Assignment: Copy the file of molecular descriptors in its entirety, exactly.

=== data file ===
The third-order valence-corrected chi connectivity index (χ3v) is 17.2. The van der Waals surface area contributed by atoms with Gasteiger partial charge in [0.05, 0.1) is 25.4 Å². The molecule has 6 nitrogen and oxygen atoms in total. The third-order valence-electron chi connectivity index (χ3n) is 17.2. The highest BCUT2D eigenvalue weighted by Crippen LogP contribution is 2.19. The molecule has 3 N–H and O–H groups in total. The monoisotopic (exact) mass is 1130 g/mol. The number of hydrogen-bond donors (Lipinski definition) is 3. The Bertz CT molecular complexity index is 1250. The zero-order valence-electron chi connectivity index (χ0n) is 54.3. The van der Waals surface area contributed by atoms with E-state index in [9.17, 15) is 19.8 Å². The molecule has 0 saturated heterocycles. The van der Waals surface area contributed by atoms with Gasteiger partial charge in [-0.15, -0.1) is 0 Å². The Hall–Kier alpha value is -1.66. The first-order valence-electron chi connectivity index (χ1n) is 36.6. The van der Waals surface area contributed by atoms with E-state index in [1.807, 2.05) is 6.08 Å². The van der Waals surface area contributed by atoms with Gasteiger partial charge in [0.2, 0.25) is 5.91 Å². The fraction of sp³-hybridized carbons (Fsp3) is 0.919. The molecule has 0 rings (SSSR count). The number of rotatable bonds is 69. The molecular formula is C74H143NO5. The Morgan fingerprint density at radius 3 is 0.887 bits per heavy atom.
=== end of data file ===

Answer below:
The third-order valence-corrected chi connectivity index (χ3v) is 17.2. The van der Waals surface area contributed by atoms with Gasteiger partial charge in [0.05, 0.1) is 25.4 Å². The molecule has 6 nitrogen and oxygen atoms in total. The third-order valence-electron chi connectivity index (χ3n) is 17.2. The highest BCUT2D eigenvalue weighted by Crippen LogP contribution is 2.19. The molecule has 3 N–H and O–H groups in total. The monoisotopic (exact) mass is 1130 g/mol. The number of hydrogen-bond donors (Lipinski definition) is 3. The Bertz CT molecular complexity index is 1250. The zero-order valence-electron chi connectivity index (χ0n) is 54.3. The van der Waals surface area contributed by atoms with E-state index in [9.17, 15) is 19.8 Å². The molecule has 0 saturated heterocycles. The van der Waals surface area contributed by atoms with Gasteiger partial charge in [-0.15, -0.1) is 0 Å². The Hall–Kier alpha value is -1.66. The first-order valence-electron chi connectivity index (χ1n) is 36.6. The van der Waals surface area contributed by atoms with E-state index in [1.807, 2.05) is 6.08 Å². The van der Waals surface area contributed by atoms with Gasteiger partial charge in [0.2, 0.25) is 5.91 Å². The fraction of sp³-hybridized carbons (Fsp3) is 0.919. The molecule has 0 rings (SSSR count). The number of rotatable bonds is 69. The molecular formula is C74H143NO5. The Morgan fingerprint density at radius 3 is 0.887 bits per heavy atom.